Apart from the owner and, in the early period, the German trainer, the number of employees varied. In the busier summer period there were up to seven people present, most of them students who earned an additional income that way.

The dolphinarium stayed open for about a year and a half. According to some newspaper bulletins the closure happened in September or October 1969. The reason for closure was that the number of visitors, and hence the income, had decreased. We must not forget that Wellen was a small village and that there were hardly any other tourist attractions in the vicinity. Shortly after the opening a popular show on Belgian television broadcast a feature about the dolphinarium. As a result a whole lot of visitors flocked to Wellen, but this interest was short-lived. Another problem was the limited promotion and advertising.

Last but not least, at virtually the same moment Antwerp Zoo also opened a dolphinarium which, with regard to infrastructure and animal performances, offered a lot more possibilities. The dolphinarium in Antwerp could count on much more public interest and the dolphin show was included in the zoo's admission charge. The Wellen dolphins were sold and moved to the attraction park 'Parc de la Galoperie' in Anor, France, where another dolphin show had been set up. After renovation the building at Maupertuus was used as a public swimming pool, but soon had to close its doors because planning permission was not obtained.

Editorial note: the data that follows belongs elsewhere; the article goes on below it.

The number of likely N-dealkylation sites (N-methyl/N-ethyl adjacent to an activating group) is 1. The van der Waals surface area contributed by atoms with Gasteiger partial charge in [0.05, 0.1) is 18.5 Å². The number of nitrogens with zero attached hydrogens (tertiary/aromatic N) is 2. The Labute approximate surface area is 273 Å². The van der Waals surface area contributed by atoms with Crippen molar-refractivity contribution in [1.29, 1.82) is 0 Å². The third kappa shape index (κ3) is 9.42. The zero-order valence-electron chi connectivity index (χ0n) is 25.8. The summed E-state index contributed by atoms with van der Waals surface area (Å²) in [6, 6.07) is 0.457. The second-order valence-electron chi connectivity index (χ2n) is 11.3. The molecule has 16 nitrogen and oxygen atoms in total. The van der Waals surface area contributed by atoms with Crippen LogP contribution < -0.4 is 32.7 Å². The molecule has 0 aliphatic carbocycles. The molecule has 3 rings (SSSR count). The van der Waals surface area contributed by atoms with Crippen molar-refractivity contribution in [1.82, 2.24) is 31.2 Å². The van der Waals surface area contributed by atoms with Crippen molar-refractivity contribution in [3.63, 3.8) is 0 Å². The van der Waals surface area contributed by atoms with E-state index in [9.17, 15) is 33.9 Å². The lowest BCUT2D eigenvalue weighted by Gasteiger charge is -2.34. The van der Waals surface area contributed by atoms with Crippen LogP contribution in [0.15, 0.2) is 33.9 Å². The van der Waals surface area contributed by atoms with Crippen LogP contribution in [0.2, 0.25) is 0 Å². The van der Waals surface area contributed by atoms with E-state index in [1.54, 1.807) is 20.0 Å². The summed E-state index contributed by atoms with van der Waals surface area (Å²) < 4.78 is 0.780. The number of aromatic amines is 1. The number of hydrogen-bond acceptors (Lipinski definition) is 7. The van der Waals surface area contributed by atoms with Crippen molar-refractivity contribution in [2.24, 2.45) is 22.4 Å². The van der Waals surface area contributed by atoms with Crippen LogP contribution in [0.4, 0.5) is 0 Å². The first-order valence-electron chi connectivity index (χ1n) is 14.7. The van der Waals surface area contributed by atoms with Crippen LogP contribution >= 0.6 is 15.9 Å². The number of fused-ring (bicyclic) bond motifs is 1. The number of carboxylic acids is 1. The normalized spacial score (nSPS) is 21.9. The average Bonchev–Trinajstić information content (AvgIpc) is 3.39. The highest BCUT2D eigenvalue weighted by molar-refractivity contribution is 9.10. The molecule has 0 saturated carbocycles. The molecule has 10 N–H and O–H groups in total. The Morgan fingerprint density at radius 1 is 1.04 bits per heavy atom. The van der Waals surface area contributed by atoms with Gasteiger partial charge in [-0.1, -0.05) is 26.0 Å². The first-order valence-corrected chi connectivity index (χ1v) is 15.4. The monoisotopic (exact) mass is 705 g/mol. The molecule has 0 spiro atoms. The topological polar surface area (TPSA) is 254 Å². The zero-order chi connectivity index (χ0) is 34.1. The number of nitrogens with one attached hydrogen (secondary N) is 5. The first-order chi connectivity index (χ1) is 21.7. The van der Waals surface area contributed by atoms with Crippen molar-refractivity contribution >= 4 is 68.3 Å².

Antwerp, dolphinarium in Antwerp Zoo, 1968–2000

When the small dolphinarium opened in Wellen, Antwerp Zoo were still busy with the last preparations for their own one. The decision to build a dolphinarium in the zoo had of course been taken much earlier than the spontaneous initiative in Wellen, but Antwerp was 'beaten' by some months.

The dolphinarium was part of the jubilee complex which was built in 1968 to highlight the 125-year history of the zoo. This complex replaced the old carnivore building. Besides a dolphinarium it also housed enclosures for nocturnal animals and new enclosures for the larger cats and bears.

The official inauguration took place on 17 December 1969, but the dolphinarium had already been brought into use a year earlier, on 19 December 1968, at first without shows because the animals had to be trained. Possibly they started earlier than planned because of the dolphinarium in Wellen.